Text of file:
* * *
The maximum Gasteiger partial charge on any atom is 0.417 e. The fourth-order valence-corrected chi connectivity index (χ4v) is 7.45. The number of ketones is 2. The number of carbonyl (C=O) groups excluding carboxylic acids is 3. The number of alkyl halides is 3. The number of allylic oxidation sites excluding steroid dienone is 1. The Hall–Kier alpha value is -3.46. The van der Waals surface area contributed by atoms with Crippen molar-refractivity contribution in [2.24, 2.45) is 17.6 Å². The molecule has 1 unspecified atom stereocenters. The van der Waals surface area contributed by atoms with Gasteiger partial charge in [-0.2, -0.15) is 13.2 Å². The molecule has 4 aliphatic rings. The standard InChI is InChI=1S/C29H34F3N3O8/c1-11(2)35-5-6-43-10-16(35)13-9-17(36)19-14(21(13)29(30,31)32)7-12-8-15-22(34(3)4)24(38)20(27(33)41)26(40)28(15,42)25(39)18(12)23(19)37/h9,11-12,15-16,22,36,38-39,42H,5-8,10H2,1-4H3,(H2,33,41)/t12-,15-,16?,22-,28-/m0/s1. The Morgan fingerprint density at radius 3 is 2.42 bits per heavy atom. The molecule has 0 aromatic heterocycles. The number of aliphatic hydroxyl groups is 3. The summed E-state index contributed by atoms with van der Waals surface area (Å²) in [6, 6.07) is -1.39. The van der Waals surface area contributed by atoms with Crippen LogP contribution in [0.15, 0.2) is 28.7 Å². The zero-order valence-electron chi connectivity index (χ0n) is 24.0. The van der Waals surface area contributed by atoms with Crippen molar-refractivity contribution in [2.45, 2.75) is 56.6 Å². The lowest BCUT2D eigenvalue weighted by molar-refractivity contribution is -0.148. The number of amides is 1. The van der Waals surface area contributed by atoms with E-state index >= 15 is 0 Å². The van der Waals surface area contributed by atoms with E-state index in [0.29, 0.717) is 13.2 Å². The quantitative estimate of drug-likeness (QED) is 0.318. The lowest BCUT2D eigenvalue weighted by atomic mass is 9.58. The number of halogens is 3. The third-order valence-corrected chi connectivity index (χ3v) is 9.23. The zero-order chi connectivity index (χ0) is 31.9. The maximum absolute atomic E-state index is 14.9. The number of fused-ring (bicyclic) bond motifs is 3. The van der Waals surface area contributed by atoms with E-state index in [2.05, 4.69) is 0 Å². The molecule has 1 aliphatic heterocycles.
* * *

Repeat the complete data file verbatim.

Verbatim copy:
The maximum Gasteiger partial charge on any atom is 0.417 e. The fourth-order valence-corrected chi connectivity index (χ4v) is 7.45. The number of ketones is 2. The number of carbonyl (C=O) groups excluding carboxylic acids is 3. The number of alkyl halides is 3. The number of allylic oxidation sites excluding steroid dienone is 1. The Hall–Kier alpha value is -3.46. The van der Waals surface area contributed by atoms with Crippen molar-refractivity contribution in [2.24, 2.45) is 17.6 Å². The molecule has 1 unspecified atom stereocenters. The van der Waals surface area contributed by atoms with Gasteiger partial charge in [-0.2, -0.15) is 13.2 Å². The molecule has 4 aliphatic rings. The standard InChI is InChI=1S/C29H34F3N3O8/c1-11(2)35-5-6-43-10-16(35)13-9-17(36)19-14(21(13)29(30,31)32)7-12-8-15-22(34(3)4)24(38)20(27(33)41)26(40)28(15,42)25(39)18(12)23(19)37/h9,11-12,15-16,22,36,38-39,42H,5-8,10H2,1-4H3,(H2,33,41)/t12-,15-,16?,22-,28-/m0/s1. The Morgan fingerprint density at radius 3 is 2.42 bits per heavy atom. The molecule has 0 aromatic heterocycles. The number of aliphatic hydroxyl groups is 3. The summed E-state index contributed by atoms with van der Waals surface area (Å²) in [6, 6.07) is -1.39. The van der Waals surface area contributed by atoms with Crippen LogP contribution in [0.15, 0.2) is 28.7 Å². The zero-order valence-electron chi connectivity index (χ0n) is 24.0. The van der Waals surface area contributed by atoms with Crippen molar-refractivity contribution in [2.45, 2.75) is 56.6 Å². The lowest BCUT2D eigenvalue weighted by molar-refractivity contribution is -0.148. The number of amides is 1. The van der Waals surface area contributed by atoms with E-state index >= 15 is 0 Å². The van der Waals surface area contributed by atoms with E-state index in [0.29, 0.717) is 13.2 Å². The quantitative estimate of drug-likeness (QED) is 0.318. The lowest BCUT2D eigenvalue weighted by atomic mass is 9.58. The number of halogens is 3. The third-order valence-corrected chi connectivity index (χ3v) is 9.23. The zero-order chi connectivity index (χ0) is 31.9. The maximum absolute atomic E-state index is 14.9. The number of fused-ring (bicyclic) bond motifs is 3. The van der Waals surface area contributed by atoms with E-state index in [2.05, 4.69) is 0 Å². The molecule has 1 aliphatic heterocycles.